An insurance adviser once shared with me a limerick: The cost of insurance was such, that its price I could sadly not touch, so I turned down the offers, then filled government coffers, and now it costs three times as much. I thought it was a valiant attempt to sell me a policy.
If you are going to invest in an insurance policy, you need to understand what you’re accomplishing with the insurance. There may be more than one answer. Consider these top 10 uses of life insurance.
1. Providing for dependants. If you were gone tomorrow, would the loss of your income cause your dependants financial hardship? If so, life insurance can fill the gap by providing money to invest to generate income. This is particularly helpful if you’re asset-rich, but those assets are illiquid (such as real estate or a business.) Unless those assets produce sufficient income or can be easily sold to free up cash, your dependants may otherwise struggle to make ends meet.
2. Funding for specific purposes. When insurance pays out, it can help to fund specific objectives, such as paying for a child’s education, providing a fund to help the kids cover annual costs of maintaining the family cottage, providing for a pet or covering your funeral costs.
3. Building retirement savings. It’s possible to accumulate investments inside an insurance policy on a tax-sheltered basis and to then access those funds in retirement or for other purposes, either by making withdrawals from the policy or borrowing against the policy as collateral. See my article last week for an example.
4. Equalizing inheritances. Suppose that you have specific assets you want to leave to specific children or heirs when you pass away. Maybe it’s a cottage, business or valuable jewellery you want a particular person to have. If you’d like to leave an equivalent amount to each of your heirs, then leaving cash – perhaps insurance proceeds – to the other heirs can be a great way to equalize the inheritances.
5. Paying off debts. Ensuring that your personal or business debts are paid off when you die can be a huge help to your heirs or business partners. Insurance can provide the cash needed to pay off these debts. If you don’t look after these debts, then creditors – including the Canada Revenue Agency in the case of tax debts – may have recourse to go after any assets that you leave to your heirs when you’re gone. As an aside, mortgage insurance offered by your bank, to pay off your mortgage if you die, is very expensive insurance. As your mortgage balance declines, the cost of this insurance remains constant. Consider buying an term insurance policy to pay off your mortgage instead.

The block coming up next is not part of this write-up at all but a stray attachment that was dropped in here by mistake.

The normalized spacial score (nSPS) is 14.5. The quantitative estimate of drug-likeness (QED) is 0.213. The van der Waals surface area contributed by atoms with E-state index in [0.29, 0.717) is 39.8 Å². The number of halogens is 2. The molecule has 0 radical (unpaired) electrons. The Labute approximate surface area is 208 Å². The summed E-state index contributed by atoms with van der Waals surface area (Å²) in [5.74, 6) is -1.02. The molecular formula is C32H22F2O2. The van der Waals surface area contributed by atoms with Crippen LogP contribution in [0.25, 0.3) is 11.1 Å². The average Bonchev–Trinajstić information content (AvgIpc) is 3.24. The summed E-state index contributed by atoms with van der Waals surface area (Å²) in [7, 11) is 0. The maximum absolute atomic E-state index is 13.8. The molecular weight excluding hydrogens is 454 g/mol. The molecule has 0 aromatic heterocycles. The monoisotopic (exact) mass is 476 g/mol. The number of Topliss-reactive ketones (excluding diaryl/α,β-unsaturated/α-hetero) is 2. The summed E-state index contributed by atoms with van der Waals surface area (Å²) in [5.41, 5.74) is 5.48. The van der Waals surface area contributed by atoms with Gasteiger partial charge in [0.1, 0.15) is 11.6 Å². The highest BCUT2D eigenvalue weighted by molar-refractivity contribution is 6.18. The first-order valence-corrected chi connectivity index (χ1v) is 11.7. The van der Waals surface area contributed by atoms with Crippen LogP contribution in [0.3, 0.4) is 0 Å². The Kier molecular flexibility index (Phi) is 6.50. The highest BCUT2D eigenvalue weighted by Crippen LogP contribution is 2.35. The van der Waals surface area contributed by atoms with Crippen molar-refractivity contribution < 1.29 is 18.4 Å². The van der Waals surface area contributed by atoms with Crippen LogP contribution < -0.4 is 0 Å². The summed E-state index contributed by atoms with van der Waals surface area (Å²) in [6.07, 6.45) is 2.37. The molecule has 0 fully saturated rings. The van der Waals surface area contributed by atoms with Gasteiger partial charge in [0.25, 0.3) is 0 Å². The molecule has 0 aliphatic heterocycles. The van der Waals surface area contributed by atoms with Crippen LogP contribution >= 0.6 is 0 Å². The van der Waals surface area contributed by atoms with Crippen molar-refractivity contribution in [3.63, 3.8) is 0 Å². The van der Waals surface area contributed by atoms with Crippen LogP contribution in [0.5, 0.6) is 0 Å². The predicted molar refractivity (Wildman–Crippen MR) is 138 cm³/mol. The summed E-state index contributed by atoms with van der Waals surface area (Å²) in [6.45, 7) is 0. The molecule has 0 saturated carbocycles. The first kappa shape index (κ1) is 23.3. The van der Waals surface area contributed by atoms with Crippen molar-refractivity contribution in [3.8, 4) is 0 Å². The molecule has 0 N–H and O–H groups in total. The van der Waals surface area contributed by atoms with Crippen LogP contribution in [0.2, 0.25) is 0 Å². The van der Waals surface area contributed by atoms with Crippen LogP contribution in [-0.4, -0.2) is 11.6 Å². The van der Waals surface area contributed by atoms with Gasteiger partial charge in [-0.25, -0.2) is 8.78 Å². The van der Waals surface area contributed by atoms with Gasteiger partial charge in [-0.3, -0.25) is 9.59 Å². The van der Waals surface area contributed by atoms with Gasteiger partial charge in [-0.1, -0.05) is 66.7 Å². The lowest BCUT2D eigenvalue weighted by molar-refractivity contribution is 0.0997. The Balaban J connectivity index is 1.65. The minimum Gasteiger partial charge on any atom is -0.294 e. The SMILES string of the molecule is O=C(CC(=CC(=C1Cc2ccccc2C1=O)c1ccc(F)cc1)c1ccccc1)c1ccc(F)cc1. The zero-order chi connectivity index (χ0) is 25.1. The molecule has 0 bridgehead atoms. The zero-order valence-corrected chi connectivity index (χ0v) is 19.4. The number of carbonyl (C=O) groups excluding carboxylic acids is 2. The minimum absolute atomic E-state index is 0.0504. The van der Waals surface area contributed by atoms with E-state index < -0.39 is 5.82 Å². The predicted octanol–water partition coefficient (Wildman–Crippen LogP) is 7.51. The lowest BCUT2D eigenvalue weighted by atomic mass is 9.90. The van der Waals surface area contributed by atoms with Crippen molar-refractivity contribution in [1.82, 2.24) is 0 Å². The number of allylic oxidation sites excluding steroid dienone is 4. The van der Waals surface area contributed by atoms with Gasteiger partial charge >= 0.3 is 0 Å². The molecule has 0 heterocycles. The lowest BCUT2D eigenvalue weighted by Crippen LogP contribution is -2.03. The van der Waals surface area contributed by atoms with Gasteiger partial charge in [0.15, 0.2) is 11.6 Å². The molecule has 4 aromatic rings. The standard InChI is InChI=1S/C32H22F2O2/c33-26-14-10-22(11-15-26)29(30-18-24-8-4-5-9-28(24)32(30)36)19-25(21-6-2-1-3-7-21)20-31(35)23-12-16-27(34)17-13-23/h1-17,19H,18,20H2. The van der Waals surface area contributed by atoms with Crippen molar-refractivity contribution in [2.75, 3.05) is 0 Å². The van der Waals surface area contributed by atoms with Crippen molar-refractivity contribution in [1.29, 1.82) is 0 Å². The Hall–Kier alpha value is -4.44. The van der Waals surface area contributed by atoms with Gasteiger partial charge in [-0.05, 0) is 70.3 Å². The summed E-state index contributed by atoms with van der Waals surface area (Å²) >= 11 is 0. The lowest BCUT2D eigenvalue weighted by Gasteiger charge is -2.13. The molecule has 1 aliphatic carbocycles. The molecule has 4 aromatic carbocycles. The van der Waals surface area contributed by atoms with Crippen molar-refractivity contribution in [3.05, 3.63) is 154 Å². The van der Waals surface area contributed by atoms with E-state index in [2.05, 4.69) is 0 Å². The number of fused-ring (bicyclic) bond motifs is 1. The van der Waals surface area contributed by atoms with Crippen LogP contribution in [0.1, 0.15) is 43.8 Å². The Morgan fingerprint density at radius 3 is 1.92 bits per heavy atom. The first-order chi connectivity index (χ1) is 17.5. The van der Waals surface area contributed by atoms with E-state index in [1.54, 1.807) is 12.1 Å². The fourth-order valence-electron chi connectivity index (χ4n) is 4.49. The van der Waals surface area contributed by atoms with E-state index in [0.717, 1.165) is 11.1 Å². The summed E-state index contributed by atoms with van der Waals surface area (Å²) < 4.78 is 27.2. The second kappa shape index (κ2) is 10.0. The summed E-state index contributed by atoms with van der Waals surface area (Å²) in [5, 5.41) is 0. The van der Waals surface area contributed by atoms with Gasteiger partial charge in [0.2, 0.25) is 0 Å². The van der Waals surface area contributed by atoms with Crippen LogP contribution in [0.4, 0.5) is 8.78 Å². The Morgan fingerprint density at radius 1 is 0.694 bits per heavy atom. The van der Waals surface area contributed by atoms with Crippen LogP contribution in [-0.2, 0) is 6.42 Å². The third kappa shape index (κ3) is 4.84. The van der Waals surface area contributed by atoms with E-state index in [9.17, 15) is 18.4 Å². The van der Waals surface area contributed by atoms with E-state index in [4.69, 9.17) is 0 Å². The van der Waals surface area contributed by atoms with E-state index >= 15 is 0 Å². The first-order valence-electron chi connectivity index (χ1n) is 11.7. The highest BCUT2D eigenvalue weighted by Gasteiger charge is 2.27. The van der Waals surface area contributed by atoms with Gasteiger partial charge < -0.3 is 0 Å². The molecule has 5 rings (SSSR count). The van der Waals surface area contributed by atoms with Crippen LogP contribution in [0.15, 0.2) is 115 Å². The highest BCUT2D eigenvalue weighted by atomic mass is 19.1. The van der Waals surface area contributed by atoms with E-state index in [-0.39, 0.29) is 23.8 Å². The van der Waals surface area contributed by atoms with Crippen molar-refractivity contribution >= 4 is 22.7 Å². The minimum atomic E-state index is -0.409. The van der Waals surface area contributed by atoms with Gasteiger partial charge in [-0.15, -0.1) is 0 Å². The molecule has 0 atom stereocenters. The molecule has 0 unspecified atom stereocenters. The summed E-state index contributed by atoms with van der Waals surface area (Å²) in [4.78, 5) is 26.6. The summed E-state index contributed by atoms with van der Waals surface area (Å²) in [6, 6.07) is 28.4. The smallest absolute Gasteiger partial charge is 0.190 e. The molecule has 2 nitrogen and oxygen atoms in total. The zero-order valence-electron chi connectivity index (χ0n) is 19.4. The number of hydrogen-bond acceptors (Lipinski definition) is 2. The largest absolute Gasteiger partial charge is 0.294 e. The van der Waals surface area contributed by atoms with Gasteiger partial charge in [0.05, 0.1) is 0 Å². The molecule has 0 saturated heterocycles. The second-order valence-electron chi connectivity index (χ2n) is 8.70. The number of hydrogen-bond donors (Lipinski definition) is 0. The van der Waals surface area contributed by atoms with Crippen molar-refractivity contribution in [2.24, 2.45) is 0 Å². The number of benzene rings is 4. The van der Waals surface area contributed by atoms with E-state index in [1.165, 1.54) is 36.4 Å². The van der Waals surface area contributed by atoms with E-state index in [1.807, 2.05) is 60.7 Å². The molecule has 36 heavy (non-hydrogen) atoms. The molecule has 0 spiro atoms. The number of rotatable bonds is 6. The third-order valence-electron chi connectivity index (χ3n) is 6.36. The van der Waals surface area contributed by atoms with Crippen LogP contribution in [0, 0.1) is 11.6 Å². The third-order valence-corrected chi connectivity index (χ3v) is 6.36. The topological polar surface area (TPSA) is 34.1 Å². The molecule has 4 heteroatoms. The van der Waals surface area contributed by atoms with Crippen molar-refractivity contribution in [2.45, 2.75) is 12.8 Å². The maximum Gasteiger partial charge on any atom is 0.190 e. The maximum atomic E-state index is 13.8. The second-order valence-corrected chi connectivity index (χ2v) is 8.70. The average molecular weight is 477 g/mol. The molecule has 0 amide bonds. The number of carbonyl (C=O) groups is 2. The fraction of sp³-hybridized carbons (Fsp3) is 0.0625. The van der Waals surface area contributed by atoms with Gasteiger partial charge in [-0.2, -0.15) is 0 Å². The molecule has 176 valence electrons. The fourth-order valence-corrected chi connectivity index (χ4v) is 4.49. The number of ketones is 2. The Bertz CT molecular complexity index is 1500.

6. Covering taxes owing. Take the time to calculate the taxes that will be owing upon your death, and your spouse’s death. How will those taxes be paid? Make sure you can answer that question. If you and your spouse are leaving assets to each other upon death, then taxes will be deferred until the second spouse dies. In this case, consider a joint, last-to-die policy on the lives of both spouses to cover the taxes. The insurance won’t pay out until the second death, so the policy is cheaper than one on a single life.
7. Eliminating taxes on death. There are strategies using insurance that can eliminate taxes upon death. You could, for example, insure the lives of your children. This will allow you to accumulate investments in those policies. You can then transfer ownership of the policies to your adult children tax-free upon your death, or at any time, effectively transferring the investments in the policy to your children tax-free. That transfer might otherwise be taxable if the investments were outside of a policy.
8. Donating to charity. You can make a significant donation to your favourite charity when you die by having life insurance proceeds paid out to the charity. You could name a charity as the beneficiary of a policy, transfer ownership of a policy to a charity, have your estate donate the insurance proceeds or buy a policy for a charity. Each idea has different tax implications. See my article from Nov. 18, 2021, for more.
9. Funding a buy-sell agreement. If you own a business with partners, what will happen when one of you dies? Many shareholder agreements facilitate a surviving partner buying out the deceased partner’s share upon death. Insurance can provide the cash to fund that purchase.
10. Providing key-person protection. If your business would be negatively impacted by the death of a key person in the business, consider buying life insurance on that individual. If they die, the business will receive the insurance proceeds which can help in a time of transition.
So, as it turns out, there may be more truth to that limerick after all.
Tim Cestnick, FCPA, FCA, CPA(IL), CFP, TEP, is an author, and co-founder and CEO of Our Family Office Inc. He can be reached at email@example.com.